6 years ago

Thanks for the article. I taught myself to swim after deciding to start into the world of triathlon. The one thing I never bothered to learn was flip turns, telling myself I’d always get to it later. Well, it’s 10 years later and I still don’t do them. I’d really like to spend some time nailing them and appreciate the video series, but wondered if you have a specific drill sequence to make logical progression for someone starting from scratch.

7 years ago

Great article – I’d be interested in hearing more on how to gauge distance from a bulkhead.

7 years ago

Gary (or anyone else)–question:

Article says to minimize glide, and that ‘even a partial stroke is better than none and a glide.’ But I’ve consistently had troubles with kids taking (in my mind) unnecessary short strokes before the turn and being too close to the wall. Any advice on how to split the difference between too long a glide and unnecessary short strokes at the wall? Thanks!

Reply to  kage
7 years ago

This got pretty long, sorry. The short answer is that, if you teach your swimmers the right tricks regarding the catch and anchor of the hand, and they learn to judge their approach properly, they should never have to short-stroke it, with the possible exception of 50 freestylers or swimmers with a shoulder driven opposition stroke.. I tried to stay on topic, but some of this may be a bit beyond the scope of your question. I’m also not sure what your background/experience is, so if this comes across as super long winded, I apologize, but I tried to hit it from every angle.

This is a bit hard to explain without video/image support, but I’ll do my best to… Read more »

Reply to  Sven
7 years ago

Thanks so much! Very helpful and not too long in the slightest. I appreciate it.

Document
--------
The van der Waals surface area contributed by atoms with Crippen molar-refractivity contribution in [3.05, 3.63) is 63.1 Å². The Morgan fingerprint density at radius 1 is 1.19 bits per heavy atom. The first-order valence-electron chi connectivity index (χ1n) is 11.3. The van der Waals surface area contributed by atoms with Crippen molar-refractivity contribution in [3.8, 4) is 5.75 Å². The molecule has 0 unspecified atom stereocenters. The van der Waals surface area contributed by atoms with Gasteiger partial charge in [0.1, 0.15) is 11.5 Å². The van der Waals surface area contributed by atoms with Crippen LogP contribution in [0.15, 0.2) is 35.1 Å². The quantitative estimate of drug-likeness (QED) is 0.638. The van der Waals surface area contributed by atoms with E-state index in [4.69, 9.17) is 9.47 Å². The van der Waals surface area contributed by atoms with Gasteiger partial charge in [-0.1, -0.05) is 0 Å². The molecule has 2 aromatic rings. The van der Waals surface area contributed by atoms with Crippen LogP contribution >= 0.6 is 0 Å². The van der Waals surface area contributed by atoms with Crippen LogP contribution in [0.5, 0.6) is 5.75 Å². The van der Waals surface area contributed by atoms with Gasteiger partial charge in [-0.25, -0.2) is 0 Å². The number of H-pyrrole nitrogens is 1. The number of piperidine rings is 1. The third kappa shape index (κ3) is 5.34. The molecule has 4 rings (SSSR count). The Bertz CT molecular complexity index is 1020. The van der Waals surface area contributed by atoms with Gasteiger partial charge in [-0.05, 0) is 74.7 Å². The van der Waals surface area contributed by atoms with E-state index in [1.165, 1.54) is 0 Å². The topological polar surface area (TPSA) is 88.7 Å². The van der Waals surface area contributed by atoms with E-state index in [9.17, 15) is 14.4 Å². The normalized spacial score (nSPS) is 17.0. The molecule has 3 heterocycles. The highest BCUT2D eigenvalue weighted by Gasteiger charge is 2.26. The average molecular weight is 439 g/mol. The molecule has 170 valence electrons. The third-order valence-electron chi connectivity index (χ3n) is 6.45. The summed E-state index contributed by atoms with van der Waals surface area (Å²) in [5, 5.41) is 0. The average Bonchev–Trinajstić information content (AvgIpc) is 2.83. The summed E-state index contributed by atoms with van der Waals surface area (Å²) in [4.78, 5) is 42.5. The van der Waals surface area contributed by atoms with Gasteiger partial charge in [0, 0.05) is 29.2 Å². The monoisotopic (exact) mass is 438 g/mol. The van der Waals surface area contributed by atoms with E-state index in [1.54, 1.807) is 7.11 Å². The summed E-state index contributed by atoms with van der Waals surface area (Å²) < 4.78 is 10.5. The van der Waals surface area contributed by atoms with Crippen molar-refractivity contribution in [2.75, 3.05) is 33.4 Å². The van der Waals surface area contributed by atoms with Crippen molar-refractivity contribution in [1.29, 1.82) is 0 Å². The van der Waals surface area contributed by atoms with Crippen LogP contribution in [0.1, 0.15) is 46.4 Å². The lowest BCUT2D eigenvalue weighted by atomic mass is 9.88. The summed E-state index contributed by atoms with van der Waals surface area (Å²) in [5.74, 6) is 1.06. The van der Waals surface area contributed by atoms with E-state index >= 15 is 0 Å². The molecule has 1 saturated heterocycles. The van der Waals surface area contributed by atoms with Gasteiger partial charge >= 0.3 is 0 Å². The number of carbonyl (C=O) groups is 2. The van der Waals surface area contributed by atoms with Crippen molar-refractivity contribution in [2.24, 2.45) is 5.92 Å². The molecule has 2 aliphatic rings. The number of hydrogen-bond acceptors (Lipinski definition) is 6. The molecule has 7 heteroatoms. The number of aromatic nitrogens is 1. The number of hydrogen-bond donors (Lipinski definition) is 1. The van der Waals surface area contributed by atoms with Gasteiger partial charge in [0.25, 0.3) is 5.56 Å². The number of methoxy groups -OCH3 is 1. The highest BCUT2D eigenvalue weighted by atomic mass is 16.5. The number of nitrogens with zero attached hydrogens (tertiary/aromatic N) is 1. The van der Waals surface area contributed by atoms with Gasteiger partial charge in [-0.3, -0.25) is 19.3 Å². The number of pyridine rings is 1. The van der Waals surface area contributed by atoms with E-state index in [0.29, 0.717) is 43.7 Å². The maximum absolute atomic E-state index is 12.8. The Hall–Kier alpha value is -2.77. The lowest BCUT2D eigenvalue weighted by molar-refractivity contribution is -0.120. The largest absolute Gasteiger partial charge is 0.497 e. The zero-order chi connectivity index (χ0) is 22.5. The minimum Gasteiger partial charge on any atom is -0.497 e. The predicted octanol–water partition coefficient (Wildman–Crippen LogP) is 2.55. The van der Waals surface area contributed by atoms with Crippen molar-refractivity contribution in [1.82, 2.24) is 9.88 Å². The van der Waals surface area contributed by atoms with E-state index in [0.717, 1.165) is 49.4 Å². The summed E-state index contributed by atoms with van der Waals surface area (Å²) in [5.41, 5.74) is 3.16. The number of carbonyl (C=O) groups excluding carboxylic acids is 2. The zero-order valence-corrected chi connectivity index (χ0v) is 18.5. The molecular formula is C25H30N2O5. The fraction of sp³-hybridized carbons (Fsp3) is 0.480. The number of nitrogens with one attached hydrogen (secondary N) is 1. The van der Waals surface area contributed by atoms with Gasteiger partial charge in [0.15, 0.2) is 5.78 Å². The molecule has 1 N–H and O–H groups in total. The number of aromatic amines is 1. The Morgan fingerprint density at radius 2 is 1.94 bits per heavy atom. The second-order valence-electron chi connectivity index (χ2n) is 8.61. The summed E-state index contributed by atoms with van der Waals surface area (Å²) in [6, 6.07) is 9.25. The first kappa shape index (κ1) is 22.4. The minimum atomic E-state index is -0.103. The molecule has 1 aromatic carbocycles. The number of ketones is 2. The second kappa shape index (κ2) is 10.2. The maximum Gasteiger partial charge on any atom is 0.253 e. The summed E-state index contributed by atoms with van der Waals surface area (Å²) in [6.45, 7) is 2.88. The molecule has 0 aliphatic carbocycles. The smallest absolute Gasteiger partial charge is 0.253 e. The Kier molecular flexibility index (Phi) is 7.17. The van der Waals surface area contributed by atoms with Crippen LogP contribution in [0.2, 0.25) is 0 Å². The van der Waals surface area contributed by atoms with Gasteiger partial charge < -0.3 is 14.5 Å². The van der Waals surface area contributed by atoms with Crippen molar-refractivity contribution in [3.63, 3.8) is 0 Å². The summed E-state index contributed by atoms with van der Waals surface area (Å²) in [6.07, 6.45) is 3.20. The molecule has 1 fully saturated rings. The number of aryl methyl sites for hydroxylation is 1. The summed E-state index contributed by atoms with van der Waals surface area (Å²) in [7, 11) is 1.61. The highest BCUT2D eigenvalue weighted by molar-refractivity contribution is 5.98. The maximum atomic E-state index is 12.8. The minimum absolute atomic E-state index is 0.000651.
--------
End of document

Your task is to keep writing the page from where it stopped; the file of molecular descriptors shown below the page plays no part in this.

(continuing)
Reply to  kage
7 years ago

Sven did a nice job of responding to the question. A hip driven freestyler spends more time in the front (lift phase) of the pull and should have a stronger kick (in theory) going into the wall. He/she has the option of initiating the pull sooner in order to make the turn, if necessary. The shoulder driven freestyler really doesn’t have that option, since he/she is driving the hand back as fast as possible. For those swimmers, I believe it is best to continue with the high stroke rate all the way to the flip, rather than gliding to the wall. even if it means taking a short stroke. Maintaining that speed is dependent on the high stroke rate.

7 years ago

i think our club’s biggest issue with proper turn (any turn) performance is that it is almost impossible when there is a large group of kids circle swimming. They end up turning in a meet like they do in practice with head up so they won’t hit the guy ahead or behind, push off on an angle, etc.

Reply to  jman
7 years ago

You are absolutely right. Crowded lanes tend to induce bad habits on flip turns. I always recommend leaving 10 seconds apart to minimize the concern of the crowdedness. Even so, it is not ideal. So the best solution is to take the time to do some fast turns starting in the middle of the pool. You can have one group going in each direction and finishing with 2-3 strokes after the breakout. Have them race against one another….but only one swimmer per half lane at a time. That way, they practice at race speed and the competition will help them pay more attention to the details.

Frank keefe
7 years ago

Gary I just showed a group of very good college swimmers your analysis if the freestyle flip turn. I have been frustrated over the years with the sloppy, non disciplined , turns done in practice, which carry over into meets. The same applies to fly and breaststroke turns not being setup fron the cross. Thanks.